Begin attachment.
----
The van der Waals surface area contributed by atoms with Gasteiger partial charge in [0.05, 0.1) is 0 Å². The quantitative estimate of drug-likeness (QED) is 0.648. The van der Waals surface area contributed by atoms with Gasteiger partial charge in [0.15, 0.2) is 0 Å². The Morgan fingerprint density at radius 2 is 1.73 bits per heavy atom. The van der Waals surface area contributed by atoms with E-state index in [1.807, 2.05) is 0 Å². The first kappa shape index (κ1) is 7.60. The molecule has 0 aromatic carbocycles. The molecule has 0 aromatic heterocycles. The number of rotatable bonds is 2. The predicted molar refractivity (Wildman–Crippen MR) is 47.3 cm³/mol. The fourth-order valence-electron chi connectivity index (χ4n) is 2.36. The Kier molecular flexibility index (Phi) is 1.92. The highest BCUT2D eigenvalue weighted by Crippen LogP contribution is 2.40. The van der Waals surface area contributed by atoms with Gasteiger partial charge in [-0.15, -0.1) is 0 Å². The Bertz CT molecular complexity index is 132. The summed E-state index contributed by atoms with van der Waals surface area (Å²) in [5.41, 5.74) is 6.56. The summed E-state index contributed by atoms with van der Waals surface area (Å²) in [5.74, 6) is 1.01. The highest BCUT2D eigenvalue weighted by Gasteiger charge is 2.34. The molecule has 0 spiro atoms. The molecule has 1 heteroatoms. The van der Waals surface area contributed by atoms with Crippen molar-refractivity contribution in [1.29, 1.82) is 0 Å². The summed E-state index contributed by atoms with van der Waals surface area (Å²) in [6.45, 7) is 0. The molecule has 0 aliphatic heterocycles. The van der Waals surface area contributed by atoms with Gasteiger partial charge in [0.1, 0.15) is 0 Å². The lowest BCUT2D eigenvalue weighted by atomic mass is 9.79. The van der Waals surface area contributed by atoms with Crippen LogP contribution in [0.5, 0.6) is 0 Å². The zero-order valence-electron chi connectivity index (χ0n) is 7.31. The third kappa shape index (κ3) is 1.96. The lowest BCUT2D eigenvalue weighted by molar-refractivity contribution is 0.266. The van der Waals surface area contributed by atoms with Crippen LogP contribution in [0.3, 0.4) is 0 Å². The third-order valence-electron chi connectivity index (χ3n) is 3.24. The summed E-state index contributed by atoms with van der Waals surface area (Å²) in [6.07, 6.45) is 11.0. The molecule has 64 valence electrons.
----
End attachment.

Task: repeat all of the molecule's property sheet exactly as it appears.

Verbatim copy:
The van der Waals surface area contributed by atoms with Gasteiger partial charge in [0.05, 0.1) is 0 Å². The quantitative estimate of drug-likeness (QED) is 0.648. The van der Waals surface area contributed by atoms with Gasteiger partial charge in [0.15, 0.2) is 0 Å². The Morgan fingerprint density at radius 2 is 1.73 bits per heavy atom. The van der Waals surface area contributed by atoms with E-state index in [1.807, 2.05) is 0 Å². The first kappa shape index (κ1) is 7.60. The molecule has 0 aromatic carbocycles. The molecule has 0 aromatic heterocycles. The number of rotatable bonds is 2. The predicted molar refractivity (Wildman–Crippen MR) is 47.3 cm³/mol. The fourth-order valence-electron chi connectivity index (χ4n) is 2.36. The Kier molecular flexibility index (Phi) is 1.92. The highest BCUT2D eigenvalue weighted by Crippen LogP contribution is 2.40. The van der Waals surface area contributed by atoms with Gasteiger partial charge in [-0.15, -0.1) is 0 Å². The Bertz CT molecular complexity index is 132. The summed E-state index contributed by atoms with van der Waals surface area (Å²) in [5.41, 5.74) is 6.56. The summed E-state index contributed by atoms with van der Waals surface area (Å²) in [5.74, 6) is 1.01. The highest BCUT2D eigenvalue weighted by Gasteiger charge is 2.34. The molecule has 0 spiro atoms. The molecule has 1 heteroatoms. The van der Waals surface area contributed by atoms with Crippen molar-refractivity contribution in [1.29, 1.82) is 0 Å². The summed E-state index contributed by atoms with van der Waals surface area (Å²) in [6.45, 7) is 0. The molecule has 0 aliphatic heterocycles. The van der Waals surface area contributed by atoms with Gasteiger partial charge in [0.1, 0.15) is 0 Å². The lowest BCUT2D eigenvalue weighted by atomic mass is 9.79. The van der Waals surface area contributed by atoms with Crippen LogP contribution in [0.5, 0.6) is 0 Å². The zero-order valence-electron chi connectivity index (χ0n) is 7.31. The third kappa shape index (κ3) is 1.96. The lowest BCUT2D eigenvalue weighted by molar-refractivity contribution is 0.266. The van der Waals surface area contributed by atoms with Crippen LogP contribution in [0.3, 0.4) is 0 Å². The third-order valence-electron chi connectivity index (χ3n) is 3.24. The summed E-state index contributed by atoms with van der Waals surface area (Å²) in [6.07, 6.45) is 11.0. The molecule has 64 valence electrons.